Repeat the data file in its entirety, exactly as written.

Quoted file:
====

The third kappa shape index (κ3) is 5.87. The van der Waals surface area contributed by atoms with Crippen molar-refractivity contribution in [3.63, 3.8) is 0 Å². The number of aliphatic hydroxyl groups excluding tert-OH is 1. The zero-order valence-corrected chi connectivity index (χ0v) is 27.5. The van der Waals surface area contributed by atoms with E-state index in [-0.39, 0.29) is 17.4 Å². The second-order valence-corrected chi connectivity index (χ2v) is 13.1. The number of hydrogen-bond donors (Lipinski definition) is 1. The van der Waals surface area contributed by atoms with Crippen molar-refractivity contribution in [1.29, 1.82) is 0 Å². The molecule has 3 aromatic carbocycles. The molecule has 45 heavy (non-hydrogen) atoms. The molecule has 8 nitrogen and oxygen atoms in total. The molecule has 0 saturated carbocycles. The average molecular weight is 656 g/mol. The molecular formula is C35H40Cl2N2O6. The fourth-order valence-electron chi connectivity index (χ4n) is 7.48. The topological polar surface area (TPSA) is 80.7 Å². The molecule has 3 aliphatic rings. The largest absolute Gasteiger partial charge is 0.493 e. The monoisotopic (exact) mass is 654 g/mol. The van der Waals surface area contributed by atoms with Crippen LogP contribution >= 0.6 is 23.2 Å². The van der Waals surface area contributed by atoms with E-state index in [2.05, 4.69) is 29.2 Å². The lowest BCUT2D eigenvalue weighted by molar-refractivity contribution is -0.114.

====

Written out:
The third kappa shape index (κ3) is 5.87. The van der Waals surface area contributed by atoms with Crippen molar-refractivity contribution in [3.63, 3.8) is 0 Å². The number of aliphatic hydroxyl groups excluding tert-OH is 1. The zero-order valence-corrected chi connectivity index (χ0v) is 27.5. The van der Waals surface area contributed by atoms with E-state index in [-0.39, 0.29) is 17.4 Å². The second-order valence-corrected chi connectivity index (χ2v) is 13.1. The number of hydrogen-bond donors (Lipinski definition) is 1. The van der Waals surface area contributed by atoms with Crippen molar-refractivity contribution in [1.29, 1.82) is 0 Å². The molecule has 3 aromatic carbocycles. The molecule has 45 heavy (non-hydrogen) atoms. The molecule has 8 nitrogen and oxygen atoms in total. The molecule has 0 saturated carbocycles. The average molecular weight is 656 g/mol. The molecular formula is C35H40Cl2N2O6. The fourth-order valence-electron chi connectivity index (χ4n) is 7.48. The topological polar surface area (TPSA) is 80.7 Å². The molecule has 3 aliphatic rings. The largest absolute Gasteiger partial charge is 0.493 e. The monoisotopic (exact) mass is 654 g/mol. The van der Waals surface area contributed by atoms with Crippen LogP contribution >= 0.6 is 23.2 Å². The van der Waals surface area contributed by atoms with E-state index in [2.05, 4.69) is 29.2 Å². The lowest BCUT2D eigenvalue weighted by molar-refractivity contribution is -0.114.